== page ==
Editor's Note: This story has been revised to reflect comment from the Office of the Director of National Intelligence.
The White House has ordered a special intelligence task force to examine the implications of Russia's recent hacks of U.S. political organizations, U.S. intelligence officials tell NBC News.
According to one official, the classified national study is being conducted by the Foreign Denial and Deception Committee, a Cold War-era organization that is part of the Office of the Director of National Intelligence.
The committee traditionally has advised the DNI on foreign attempts to thwart U.S. intelligence through trickery. But in the cyber era, the committee has increasingly looked at how nation states use computer attacks to conduct espionage and spread propaganda.
Russia, China, North Korea, Iran are primary subjects, the official said.
The Office of the Director of National Intelligence, however, denies that ODNI or any committee under ODNI is conducting an assessment of the Russian hacks of the U.S. political system.
In a statement Thursday, Brian Hale, the ODNI spokesman, said that the Foreign Denial and Deception Committee "is not conducting any studies related to alleged Russian hacking of U.S. political organizations, nor has the Committee been asked to conduct any study by the National Security Council."
But the senior official who told NBC News that the committee is undertaking the effort stands by that account.
The consensus among U.S. intelligence analysts is that Russia is seeking to undermine confidence in the U.S. system, using the hacks into the Democratic National Committee, state election systems and other targets that have yet to be made public, as part of a larger campaign. Whether Russia can directly manipulate voting machines or "hack" into election systems, they say, is not clear and is mainly outside the jurisdiction of U.S. intelligence.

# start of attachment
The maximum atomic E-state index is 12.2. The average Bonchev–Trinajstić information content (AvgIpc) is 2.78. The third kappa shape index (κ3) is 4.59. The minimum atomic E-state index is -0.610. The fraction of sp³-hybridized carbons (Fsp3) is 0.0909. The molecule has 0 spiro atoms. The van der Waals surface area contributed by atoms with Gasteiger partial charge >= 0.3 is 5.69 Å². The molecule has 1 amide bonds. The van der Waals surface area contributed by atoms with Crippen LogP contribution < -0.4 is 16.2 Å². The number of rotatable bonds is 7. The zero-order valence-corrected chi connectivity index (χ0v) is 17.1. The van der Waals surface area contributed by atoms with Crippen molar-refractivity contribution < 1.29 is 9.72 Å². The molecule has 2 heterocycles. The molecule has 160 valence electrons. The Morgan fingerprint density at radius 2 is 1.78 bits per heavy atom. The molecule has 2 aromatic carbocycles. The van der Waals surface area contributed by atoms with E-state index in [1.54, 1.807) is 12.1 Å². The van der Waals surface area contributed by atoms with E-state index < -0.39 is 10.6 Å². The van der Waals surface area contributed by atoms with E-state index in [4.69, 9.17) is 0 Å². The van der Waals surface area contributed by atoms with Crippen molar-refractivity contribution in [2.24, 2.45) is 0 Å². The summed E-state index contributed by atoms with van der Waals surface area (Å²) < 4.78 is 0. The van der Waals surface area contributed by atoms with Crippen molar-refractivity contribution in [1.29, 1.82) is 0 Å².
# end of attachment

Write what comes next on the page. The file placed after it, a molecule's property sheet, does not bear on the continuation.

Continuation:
Intelligence analysts are uncertain about the Russian government's intentions relating to U.S. politics, but they don't believe Russia is actively trying to favor Republican Donald Trump, as some have suggested. Instead, Russia may be trying to foment chaos.
"Let's just throw some spaghetti on the wall, and whatever sticks, sticks," said one senior Congressional aide briefed on intelligence, describing a likely scenario.
The latest Russian hacks became public this week with the news that two state election systems, in Illinois and Arizona, were targeted.
Illinois officials said in July that they shut down their state's voter registration after a hack. State officials said Monday the hackers downloaded information on as many 200,000 people.
In Arizona, "a known Russian hacker was able to capture the user name and password of a county election employee and they posted that user name and password online," Matt Roberts, a spokesman for the secretary of state's office, told NBC News.
The password was used in an attempt to breach the voter registration file, but it wasn't successful, he said.
Still, the state took its online voter registration down for nine days, beginning in late June. It has enhanced its cyber security measures, Roberts said.
Rep. Adam Schiff, the ranking Democrat on the House intelligence committee, told NBC News Tuesday that the implications were "staggering."
It would be "negligent," he said, for any state election agency not to have a paper back-up for its electronic voting system.
Schiff said he is not able to discuss what he has been told in classified settings, but all publicly available evidence points to Russia, he said.
The matter has become a top tier concern of U.S. intelligence agencies, he added.
"I have recently become concerned that the threat of the Russian government tampering in our presidential election is more extensive than widely known and may include the intent to falsify official election results," Senate Minority Leader Harry Reid wrote in an Aug. 27 letter to FBI Director James Comey dated Aug. 27 first reported by the New York Times.